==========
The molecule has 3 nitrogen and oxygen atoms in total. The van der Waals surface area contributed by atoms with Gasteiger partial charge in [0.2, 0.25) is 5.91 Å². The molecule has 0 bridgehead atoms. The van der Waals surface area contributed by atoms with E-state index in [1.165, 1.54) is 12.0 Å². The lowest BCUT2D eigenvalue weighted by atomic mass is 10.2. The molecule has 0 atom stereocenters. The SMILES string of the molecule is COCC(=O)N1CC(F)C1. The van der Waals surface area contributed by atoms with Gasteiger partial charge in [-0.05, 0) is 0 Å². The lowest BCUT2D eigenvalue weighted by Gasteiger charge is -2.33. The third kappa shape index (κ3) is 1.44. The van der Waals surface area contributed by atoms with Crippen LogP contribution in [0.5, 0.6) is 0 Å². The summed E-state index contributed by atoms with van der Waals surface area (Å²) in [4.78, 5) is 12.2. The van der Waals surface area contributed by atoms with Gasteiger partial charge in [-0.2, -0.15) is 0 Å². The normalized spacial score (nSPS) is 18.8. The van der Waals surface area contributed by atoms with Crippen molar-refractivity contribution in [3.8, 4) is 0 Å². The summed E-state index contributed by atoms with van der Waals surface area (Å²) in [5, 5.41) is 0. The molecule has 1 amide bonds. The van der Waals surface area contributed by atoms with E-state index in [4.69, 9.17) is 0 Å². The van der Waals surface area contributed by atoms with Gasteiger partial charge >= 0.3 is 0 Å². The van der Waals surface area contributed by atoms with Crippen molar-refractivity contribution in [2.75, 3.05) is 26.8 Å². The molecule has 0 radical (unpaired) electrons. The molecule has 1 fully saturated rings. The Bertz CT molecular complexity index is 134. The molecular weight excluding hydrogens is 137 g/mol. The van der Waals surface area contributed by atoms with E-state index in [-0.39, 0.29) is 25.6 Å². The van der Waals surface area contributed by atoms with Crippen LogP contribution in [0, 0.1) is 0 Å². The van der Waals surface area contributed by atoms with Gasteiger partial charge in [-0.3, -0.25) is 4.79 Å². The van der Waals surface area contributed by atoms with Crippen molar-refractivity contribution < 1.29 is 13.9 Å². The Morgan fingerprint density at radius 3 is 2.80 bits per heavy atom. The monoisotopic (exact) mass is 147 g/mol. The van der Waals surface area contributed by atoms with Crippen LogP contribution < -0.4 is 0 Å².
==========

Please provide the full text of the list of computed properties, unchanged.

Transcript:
The molecule has 3 nitrogen and oxygen atoms in total. The van der Waals surface area contributed by atoms with Gasteiger partial charge in [0.2, 0.25) is 5.91 Å². The molecule has 0 bridgehead atoms. The van der Waals surface area contributed by atoms with E-state index in [1.165, 1.54) is 12.0 Å². The lowest BCUT2D eigenvalue weighted by atomic mass is 10.2. The molecule has 0 atom stereocenters. The SMILES string of the molecule is COCC(=O)N1CC(F)C1. The van der Waals surface area contributed by atoms with Gasteiger partial charge in [-0.05, 0) is 0 Å². The lowest BCUT2D eigenvalue weighted by Gasteiger charge is -2.33. The third kappa shape index (κ3) is 1.44. The van der Waals surface area contributed by atoms with Crippen LogP contribution in [0.5, 0.6) is 0 Å². The summed E-state index contributed by atoms with van der Waals surface area (Å²) in [4.78, 5) is 12.2. The van der Waals surface area contributed by atoms with Gasteiger partial charge in [-0.2, -0.15) is 0 Å². The normalized spacial score (nSPS) is 18.8. The van der Waals surface area contributed by atoms with Crippen molar-refractivity contribution in [3.8, 4) is 0 Å². The summed E-state index contributed by atoms with van der Waals surface area (Å²) in [5, 5.41) is 0. The molecule has 1 amide bonds. The van der Waals surface area contributed by atoms with E-state index in [4.69, 9.17) is 0 Å². The van der Waals surface area contributed by atoms with Gasteiger partial charge >= 0.3 is 0 Å². The van der Waals surface area contributed by atoms with Crippen molar-refractivity contribution in [2.75, 3.05) is 26.8 Å². The molecule has 0 radical (unpaired) electrons. The molecule has 1 fully saturated rings. The Bertz CT molecular complexity index is 134. The molecular weight excluding hydrogens is 137 g/mol. The van der Waals surface area contributed by atoms with E-state index in [-0.39, 0.29) is 25.6 Å². The van der Waals surface area contributed by atoms with Crippen LogP contribution in [0, 0.1) is 0 Å². The van der Waals surface area contributed by atoms with Gasteiger partial charge in [-0.3, -0.25) is 4.79 Å². The van der Waals surface area contributed by atoms with Crippen molar-refractivity contribution < 1.29 is 13.9 Å². The Morgan fingerprint density at radius 3 is 2.80 bits per heavy atom. The monoisotopic (exact) mass is 147 g/mol. The van der Waals surface area contributed by atoms with Crippen LogP contribution < -0.4 is 0 Å².